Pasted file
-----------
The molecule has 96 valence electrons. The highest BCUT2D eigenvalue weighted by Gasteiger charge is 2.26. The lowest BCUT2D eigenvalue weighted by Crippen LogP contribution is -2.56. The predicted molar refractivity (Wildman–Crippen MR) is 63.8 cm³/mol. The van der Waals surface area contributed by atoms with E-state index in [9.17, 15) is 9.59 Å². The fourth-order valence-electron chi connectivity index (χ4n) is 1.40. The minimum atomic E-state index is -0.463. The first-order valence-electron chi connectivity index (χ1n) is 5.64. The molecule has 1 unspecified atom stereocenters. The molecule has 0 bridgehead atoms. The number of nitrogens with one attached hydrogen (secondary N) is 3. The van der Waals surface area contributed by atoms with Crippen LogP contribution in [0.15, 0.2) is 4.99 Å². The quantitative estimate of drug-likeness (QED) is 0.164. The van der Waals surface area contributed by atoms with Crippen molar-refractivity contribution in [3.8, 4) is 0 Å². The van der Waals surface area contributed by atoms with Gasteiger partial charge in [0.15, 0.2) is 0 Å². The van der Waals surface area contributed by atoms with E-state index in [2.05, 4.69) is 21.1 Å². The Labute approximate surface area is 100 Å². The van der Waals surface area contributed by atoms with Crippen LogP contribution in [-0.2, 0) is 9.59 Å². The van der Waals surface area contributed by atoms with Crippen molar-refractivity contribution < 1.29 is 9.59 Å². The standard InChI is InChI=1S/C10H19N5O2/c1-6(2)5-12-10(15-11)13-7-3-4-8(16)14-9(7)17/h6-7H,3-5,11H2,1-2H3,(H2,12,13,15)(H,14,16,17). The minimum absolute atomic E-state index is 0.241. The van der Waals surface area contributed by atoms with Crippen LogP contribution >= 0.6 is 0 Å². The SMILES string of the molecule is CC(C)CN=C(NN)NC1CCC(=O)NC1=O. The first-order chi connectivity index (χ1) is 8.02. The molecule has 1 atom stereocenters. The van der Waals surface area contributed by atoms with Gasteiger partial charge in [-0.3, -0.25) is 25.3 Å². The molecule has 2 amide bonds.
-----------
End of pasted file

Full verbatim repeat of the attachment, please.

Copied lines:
The molecule has 96 valence electrons. The highest BCUT2D eigenvalue weighted by Gasteiger charge is 2.26. The lowest BCUT2D eigenvalue weighted by Crippen LogP contribution is -2.56. The predicted molar refractivity (Wildman–Crippen MR) is 63.8 cm³/mol. The van der Waals surface area contributed by atoms with E-state index in [9.17, 15) is 9.59 Å². The fourth-order valence-electron chi connectivity index (χ4n) is 1.40. The minimum atomic E-state index is -0.463. The first-order valence-electron chi connectivity index (χ1n) is 5.64. The molecule has 1 unspecified atom stereocenters. The molecule has 0 bridgehead atoms. The number of nitrogens with one attached hydrogen (secondary N) is 3. The van der Waals surface area contributed by atoms with Crippen LogP contribution in [0.15, 0.2) is 4.99 Å². The quantitative estimate of drug-likeness (QED) is 0.164. The van der Waals surface area contributed by atoms with Crippen molar-refractivity contribution in [3.8, 4) is 0 Å². The van der Waals surface area contributed by atoms with Gasteiger partial charge in [0.15, 0.2) is 0 Å². The van der Waals surface area contributed by atoms with E-state index in [2.05, 4.69) is 21.1 Å². The Labute approximate surface area is 100 Å². The van der Waals surface area contributed by atoms with Crippen LogP contribution in [-0.2, 0) is 9.59 Å². The van der Waals surface area contributed by atoms with Crippen molar-refractivity contribution < 1.29 is 9.59 Å². The standard InChI is InChI=1S/C10H19N5O2/c1-6(2)5-12-10(15-11)13-7-3-4-8(16)14-9(7)17/h6-7H,3-5,11H2,1-2H3,(H2,12,13,15)(H,14,16,17). The minimum absolute atomic E-state index is 0.241. The van der Waals surface area contributed by atoms with Crippen LogP contribution >= 0.6 is 0 Å². The SMILES string of the molecule is CC(C)CN=C(NN)NC1CCC(=O)NC1=O. The first-order chi connectivity index (χ1) is 8.02. The molecule has 1 atom stereocenters. The van der Waals surface area contributed by atoms with Gasteiger partial charge in [-0.3, -0.25) is 25.3 Å². The molecule has 2 amide bonds.